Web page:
This podcast originally appears on www.diymfa.com Sept. 5, 2018. Duration: 46 min.
Steven James is a national bestselling novelist whose award-winning, pulse-pounding thrillers continue to gain wide critical acclaim and a growing fan base.
After consulting with a former undercover FBI agent and doing extensive research on cybercrimes, Steven wrote his latest thriller, EVERY CROOKED PATH–a taut, twist-filled page turner that is available now wherever books are sold.
If you’ve never met environmental criminologist and geospatial investigator Patrick Bowers, EVERY CROOKED PATH is the perfect chance to dive into the series and find out what fans and critics everywhere are raving about.
Suspense Magazine, who named Steven’s book THE BISHOP their Book of the Year, says that he “sets the new standard in suspense writing.” Publishers Weekly calls him a “master storyteller at the peak of his game.” And RT Book Reviews promises, “the nail-biting suspense will rivet you.”
Respected by some of the top thriller writers in the world, Steven deftly weaves intense stories of psychological suspense with deep philosophical insights. As critically-acclaimed novelist Ann Tatlock put it, “Steven James gives us a captivating look at the fine line between good and evil in the human heart.”
Bookmonger: John J. Miller interviews Matthew Hennessey to discuss his book, Zero Hour for Gen X.
This podcast appears on National Review Aug. 20, 2018. Duration: 14 min.
In Zero Hour for Gen X, Matthew Hennessey calls on his generation, Generation X, to take a stand against tech-obsessed millennials, apathetic baby boomers, utopian Silicon Valley “visionaries,” and the menace to top them all: the soft totalitarian conspiracy known as the Internet of Things. Soon Gen Xers will be the only cohort of Americans who remember life as it was lived before the arrival of the Internet. They are, as Hennessey dubs them, “the last adult generation,” the sole remaining link to a time when childhood was still a bit dangerous but produced adults who were naturally resilient.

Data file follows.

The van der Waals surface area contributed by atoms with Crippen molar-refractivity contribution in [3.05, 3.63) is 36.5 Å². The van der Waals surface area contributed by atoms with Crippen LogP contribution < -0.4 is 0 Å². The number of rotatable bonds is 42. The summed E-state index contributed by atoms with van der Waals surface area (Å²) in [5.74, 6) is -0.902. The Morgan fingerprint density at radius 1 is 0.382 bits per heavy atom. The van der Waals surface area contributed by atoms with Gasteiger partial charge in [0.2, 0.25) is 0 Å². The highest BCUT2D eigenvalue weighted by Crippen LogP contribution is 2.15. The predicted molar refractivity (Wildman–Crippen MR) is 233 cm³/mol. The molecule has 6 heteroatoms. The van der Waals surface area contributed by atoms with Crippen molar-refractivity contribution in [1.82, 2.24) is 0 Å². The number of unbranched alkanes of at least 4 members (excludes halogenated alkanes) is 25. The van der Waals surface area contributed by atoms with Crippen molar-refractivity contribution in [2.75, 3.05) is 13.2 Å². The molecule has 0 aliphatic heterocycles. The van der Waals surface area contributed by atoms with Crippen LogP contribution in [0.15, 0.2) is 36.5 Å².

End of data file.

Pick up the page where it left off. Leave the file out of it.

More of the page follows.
More than a decade into the social media revolution, the American public is waking up to the idea that the tech sector’s intentions might not be as pure as advertised. The mountains of money being made off our browsing habits and purchase histories are used to fund ever-more extravagant and utopian projects that, by their very natures, will corrode the foundations of free society, leaving us all helpless and digitally enslaved to an elite crew of ultra-sophisticated tech geniuses. But it’s not too late to turn the tide. There’s still time for Gen X to write its own future.
A spirited defense of free speech, eye contact, and the virtues of patience, Zero Hour for Gen X is a cultural history of the last 35 years, an analysis of the current social and historical moment, and a generational call to arms.
Matthew Hennessey is an associate op-ed editor at The Wall Street Journal and the author of “Zero Hour for Gen X” (Encounter Books, 2018). He is a graduate of Hunter College (CUNY) and Fordham University. He lives in the New York City area with his wife and their five children.
This podcast originally appears on Diymfa.com July 4, 2018 Duration: 45 min.